Bolstering this rating is the fact that the economy in Portsmouth is doing relatively well compared to much of the rest of the United States. In general, the incomes are higher here, and unemployment figures are lower. Housing costs are generally high, but with low vacancies. According to the Bean Report, an online service of realtor Michael Bean, real estate sale prices are up a little. Although fewer condominiums and single-family homes were sold this January than last, and for less than the asking price, almost all of the units in the premier Tidewatch Condominium Development are sold out.

Condos from $300,000 to $1 Million

Portsmouth property assessor Rosann Maurice states that Tidewatch condominiums range in price between $300,000 and $1 million. She cites Spinnaker Point as the other main condominium community in Portsmouth, although she also says that Portsmouth boasts 18,065 residential condominiumsversus 4,008 single family homes.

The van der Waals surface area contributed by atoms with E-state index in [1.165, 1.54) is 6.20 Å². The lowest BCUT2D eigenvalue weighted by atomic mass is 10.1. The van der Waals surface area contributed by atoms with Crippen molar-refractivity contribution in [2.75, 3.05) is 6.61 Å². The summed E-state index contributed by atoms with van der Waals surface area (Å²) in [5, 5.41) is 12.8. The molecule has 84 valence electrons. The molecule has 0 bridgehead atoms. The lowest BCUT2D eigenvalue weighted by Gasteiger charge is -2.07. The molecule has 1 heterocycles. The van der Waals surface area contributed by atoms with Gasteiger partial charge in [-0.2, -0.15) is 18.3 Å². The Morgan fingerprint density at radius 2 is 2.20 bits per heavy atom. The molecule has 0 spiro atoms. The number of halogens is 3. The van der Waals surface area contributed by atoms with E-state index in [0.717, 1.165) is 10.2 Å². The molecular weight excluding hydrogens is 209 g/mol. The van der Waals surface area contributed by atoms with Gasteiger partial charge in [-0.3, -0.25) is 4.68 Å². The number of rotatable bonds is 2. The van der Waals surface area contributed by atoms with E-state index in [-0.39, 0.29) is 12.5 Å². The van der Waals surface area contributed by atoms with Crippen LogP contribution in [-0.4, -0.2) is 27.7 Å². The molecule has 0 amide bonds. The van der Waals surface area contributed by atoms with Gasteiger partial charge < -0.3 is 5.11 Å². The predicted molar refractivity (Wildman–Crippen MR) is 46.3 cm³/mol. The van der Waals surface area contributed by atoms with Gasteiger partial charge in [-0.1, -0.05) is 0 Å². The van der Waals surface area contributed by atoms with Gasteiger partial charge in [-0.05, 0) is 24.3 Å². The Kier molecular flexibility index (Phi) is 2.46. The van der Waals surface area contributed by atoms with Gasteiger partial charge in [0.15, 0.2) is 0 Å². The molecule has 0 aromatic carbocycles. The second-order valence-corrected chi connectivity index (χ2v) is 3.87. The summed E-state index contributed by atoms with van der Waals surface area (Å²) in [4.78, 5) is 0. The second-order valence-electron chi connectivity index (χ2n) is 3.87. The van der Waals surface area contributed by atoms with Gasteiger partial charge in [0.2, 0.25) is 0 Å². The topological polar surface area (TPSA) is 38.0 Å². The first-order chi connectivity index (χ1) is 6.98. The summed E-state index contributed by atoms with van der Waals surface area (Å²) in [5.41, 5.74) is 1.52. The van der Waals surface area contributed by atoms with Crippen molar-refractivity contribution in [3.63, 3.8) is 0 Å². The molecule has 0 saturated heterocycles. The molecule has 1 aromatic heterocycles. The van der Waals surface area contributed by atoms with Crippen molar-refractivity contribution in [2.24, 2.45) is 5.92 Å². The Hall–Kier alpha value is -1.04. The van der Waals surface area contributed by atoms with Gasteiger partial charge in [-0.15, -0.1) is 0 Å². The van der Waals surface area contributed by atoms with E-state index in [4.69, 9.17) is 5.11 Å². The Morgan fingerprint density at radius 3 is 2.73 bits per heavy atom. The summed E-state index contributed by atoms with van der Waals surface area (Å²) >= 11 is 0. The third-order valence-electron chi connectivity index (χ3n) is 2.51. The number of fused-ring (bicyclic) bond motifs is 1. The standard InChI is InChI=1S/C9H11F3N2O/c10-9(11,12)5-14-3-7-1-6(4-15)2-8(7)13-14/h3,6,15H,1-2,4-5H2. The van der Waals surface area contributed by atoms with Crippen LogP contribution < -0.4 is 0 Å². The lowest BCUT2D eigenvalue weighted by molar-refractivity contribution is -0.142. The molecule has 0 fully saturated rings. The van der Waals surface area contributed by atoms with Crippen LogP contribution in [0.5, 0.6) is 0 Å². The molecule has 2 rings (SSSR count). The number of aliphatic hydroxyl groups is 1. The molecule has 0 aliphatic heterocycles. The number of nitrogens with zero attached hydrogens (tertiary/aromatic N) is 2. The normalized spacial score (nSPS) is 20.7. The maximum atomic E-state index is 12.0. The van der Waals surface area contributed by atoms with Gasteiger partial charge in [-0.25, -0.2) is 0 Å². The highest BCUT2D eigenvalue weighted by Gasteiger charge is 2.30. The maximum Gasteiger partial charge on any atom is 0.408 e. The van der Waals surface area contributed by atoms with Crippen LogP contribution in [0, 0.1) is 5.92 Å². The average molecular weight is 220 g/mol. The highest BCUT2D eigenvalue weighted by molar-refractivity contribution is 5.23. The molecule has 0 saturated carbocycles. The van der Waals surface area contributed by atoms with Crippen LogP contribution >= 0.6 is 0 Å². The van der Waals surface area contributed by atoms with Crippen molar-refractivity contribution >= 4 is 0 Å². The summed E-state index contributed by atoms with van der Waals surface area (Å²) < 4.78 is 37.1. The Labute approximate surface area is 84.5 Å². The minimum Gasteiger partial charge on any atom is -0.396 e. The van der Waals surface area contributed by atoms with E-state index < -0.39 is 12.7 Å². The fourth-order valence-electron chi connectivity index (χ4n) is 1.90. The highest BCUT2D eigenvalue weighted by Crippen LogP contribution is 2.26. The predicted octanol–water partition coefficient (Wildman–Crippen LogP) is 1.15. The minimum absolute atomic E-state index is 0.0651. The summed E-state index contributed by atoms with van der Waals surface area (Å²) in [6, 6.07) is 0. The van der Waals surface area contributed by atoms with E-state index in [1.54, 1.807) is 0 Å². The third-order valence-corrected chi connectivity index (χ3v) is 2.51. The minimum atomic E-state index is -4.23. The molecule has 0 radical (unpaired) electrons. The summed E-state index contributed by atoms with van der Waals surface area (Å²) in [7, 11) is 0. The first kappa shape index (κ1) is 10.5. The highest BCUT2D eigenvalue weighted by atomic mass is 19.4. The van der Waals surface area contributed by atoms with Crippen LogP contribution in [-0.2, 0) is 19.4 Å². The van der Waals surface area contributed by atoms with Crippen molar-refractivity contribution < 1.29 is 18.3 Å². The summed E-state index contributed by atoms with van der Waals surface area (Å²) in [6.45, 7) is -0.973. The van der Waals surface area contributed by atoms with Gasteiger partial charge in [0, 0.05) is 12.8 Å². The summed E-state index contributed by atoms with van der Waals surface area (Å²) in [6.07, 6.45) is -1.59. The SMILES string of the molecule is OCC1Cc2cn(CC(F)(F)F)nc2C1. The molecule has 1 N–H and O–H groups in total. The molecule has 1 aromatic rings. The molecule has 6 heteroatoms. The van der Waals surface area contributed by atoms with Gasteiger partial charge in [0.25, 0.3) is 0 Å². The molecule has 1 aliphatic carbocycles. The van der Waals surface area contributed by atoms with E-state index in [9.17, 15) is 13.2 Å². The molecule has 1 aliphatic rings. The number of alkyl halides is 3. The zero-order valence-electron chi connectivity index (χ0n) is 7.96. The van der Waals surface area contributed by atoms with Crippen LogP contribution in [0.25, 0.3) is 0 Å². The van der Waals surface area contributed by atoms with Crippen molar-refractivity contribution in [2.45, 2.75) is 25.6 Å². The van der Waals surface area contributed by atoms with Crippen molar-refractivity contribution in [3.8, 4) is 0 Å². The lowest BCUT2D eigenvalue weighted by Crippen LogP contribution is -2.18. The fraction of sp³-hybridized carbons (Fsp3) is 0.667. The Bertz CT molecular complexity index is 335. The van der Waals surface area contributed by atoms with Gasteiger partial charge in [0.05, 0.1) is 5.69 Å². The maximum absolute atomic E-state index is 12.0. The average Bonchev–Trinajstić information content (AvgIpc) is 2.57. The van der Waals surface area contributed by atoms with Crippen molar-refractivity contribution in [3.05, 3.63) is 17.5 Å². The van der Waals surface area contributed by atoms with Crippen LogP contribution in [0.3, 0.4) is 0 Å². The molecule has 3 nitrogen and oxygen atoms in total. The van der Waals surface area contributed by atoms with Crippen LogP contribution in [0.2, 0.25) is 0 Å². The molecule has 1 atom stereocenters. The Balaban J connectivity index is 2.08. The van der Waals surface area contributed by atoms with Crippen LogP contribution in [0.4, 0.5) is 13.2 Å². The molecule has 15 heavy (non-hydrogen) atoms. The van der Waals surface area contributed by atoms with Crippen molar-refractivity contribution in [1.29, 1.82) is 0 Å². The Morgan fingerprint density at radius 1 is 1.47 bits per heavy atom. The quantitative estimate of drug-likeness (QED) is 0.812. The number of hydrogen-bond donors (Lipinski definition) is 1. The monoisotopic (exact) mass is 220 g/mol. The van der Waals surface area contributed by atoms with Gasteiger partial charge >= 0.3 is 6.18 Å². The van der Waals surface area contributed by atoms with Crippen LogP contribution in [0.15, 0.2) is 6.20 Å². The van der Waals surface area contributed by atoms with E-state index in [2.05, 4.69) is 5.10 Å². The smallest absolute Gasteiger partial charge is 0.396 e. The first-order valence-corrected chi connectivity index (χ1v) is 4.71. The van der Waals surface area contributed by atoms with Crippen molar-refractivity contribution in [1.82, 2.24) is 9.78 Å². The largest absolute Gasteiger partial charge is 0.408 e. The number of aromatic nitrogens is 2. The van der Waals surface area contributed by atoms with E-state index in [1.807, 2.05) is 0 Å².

Across the board, Portsmouth condominiums contain units which are more reminiscent of apartments and start at $100,000, to high-end, premier units downtown, which exceed the million-dollar mark. According to Maurice, hotel chains have been redeveloping some of the historic buildings within the city to create their own condominium complexes.

Portsmouth does boast at least one manufactured housing community, Hillcrest Estates. These pleasant mobile home units provide an affordable option for those who wish to live on the Seacoast without being overwhelmed by traditional housing costs. Hillcrest does background checks on its applicants before granting residencein the park, and maintains an association similar to that of a traditional condominium complex.

Evidence confirms, then, that Ports-mouthreally does cater to everyone. From entertainment to education to business to housing, options abound. The door is open and the welcome mat is out.

Jennifer Grosser is a freelance writer and children’s book author living in Charlton, Massachusetts.